Market design is an emerging economic field concerned with making existing markets better and inventing new ones through good engineering. It investigates the best ways to ensure that marketplaces allow everyone to come out ahead, and has already resulted in life-saving inventions such as kidney exchanges, solutions to tough problems like school choice, and tools to ensure fair and agreeable job placements.
Another emerging technology is the digital token, a tradeable unit customized with software capabilities provided by globally-distributed programs known as smart contracts. Thus far, the use of many tokens has been weighted towards speculative activities by investors, but there are far more interesting properties than speculation worth examining through the perspective of market design.
When infinite demand meets finite supply, there is scarcity, but with thoughtful resource allocation, happiness remains a distinct possibility.
Principles of Market Design
In The Handbook of Market Design, Vulkan and Roth introduce three important principles for the successful engineering of markets: sufficient thickness, limited congestion, and safety.
- Thickness: A healthy market must have enough participants willing to transact and create benefit through trade, and to further attract more participants. For example, buyers prefer to have access to many sellers, and vice versa. Generally, stores and shoppers are not interested in dead malls.
- Congestion: The market must mitigate traffic jams to enable the free flow of transactions. Though this may be caused by an increase in thickness, it must be managed so that all participants have sufficient time to consider their options, or they may be forced to act on incomplete information. For example, many women on dating websites receive more solicitations than they have time to evaluate, resulting in a poor experience for all participants.
- Safety: Participants must feel safe to transact on the marketplace and to reveal their true preferences. Without proper safety, participants may wish to transact outside of the market or attempt to “game the system” which adds a barrier to entry for other participants. Trades may become too encumbered with uncertainty to occur; for example, refusal to sign a contract or lack of enforceability significantly contribute to deal friction.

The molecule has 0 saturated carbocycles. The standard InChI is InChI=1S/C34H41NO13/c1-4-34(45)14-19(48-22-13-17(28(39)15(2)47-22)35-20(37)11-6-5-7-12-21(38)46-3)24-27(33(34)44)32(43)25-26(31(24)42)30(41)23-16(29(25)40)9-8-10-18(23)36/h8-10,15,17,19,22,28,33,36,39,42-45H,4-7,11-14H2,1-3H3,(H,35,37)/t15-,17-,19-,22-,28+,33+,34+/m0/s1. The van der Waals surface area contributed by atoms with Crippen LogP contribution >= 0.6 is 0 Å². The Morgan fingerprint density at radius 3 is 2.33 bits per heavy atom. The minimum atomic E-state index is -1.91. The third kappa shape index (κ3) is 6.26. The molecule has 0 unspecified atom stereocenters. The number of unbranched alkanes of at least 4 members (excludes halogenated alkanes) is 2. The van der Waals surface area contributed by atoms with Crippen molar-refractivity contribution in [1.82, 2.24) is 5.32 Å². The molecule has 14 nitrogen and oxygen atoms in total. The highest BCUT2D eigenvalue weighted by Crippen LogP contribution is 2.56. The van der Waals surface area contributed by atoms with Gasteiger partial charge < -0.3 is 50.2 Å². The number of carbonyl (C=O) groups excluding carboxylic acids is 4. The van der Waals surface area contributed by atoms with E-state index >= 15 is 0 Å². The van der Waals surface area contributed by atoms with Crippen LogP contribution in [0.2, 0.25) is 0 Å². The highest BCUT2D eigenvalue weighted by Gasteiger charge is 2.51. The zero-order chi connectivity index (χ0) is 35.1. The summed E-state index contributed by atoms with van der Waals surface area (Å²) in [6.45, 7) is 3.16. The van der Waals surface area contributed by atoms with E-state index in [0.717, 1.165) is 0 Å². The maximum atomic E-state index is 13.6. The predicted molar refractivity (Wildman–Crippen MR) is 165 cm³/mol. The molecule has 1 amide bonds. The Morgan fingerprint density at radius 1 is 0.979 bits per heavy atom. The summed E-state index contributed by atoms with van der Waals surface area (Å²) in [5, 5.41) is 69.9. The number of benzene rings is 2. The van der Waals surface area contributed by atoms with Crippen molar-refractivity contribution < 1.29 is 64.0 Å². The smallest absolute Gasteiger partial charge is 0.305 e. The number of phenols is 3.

Additionally, certain markets must operate under the constraint of repugnance: negative social sentiments about certain activities that may harbor no direct harm to the willing participants, such as prostitution or the sales of kidneys.
Furthermore, through the use of experiments, it may be possible to test certain market designs without paying the full upfront cost of assembling and bootstrapping a marketplace.
Blockchain technology may be the excitement of the decade, with initial coin offerings reaching record levels and many businesses turning their strategies towards blockchains in attempts to capture new opportunities. At the core of many of these projects is the digital token, a tradeable unit customized with software capabilities provided by globally-distributed programs known as smart contracts. Many tokens are traded on Internet exchanges, and are priced in digital currencies such as Bitcoin and Ether, or even in traditional currencies such as USD and EUR. Thus far, the use of many tokens has been weighted towards speculative activities by investors, but there are far more interesting properties than speculation worth examining through the perspective of market design.
How can tokens help build marketplaces? Using the principles above, it may be possible to identify several mechanisms in which tokens serve as worthwhile inputs.
Token Price and Network Value
Tokens can belong to networks, which have valuations. A network is the collection of the technology, infrastructure, processes, and network effects that drive a specific microeconomy. For example, the collection of Bitcoin users, miners, nodes, and developers form the bitcoin network. Similarly, the respective components for Ethereum constitute the ethereum network.
Tokens can be engineered so that their prices are to some degree tied to the network’s value. This serves as an important input to and output from network behaviors. Consider the Bitcoin network, in which the price of one bitcoin acts a lever for mining activity; because mining rewards are fixed in bitcoin, an increase in the USD price of one bitcoin will also increase the attractiveness of mining activities, and vice versa.
Principles of Market Design Applied to Tokens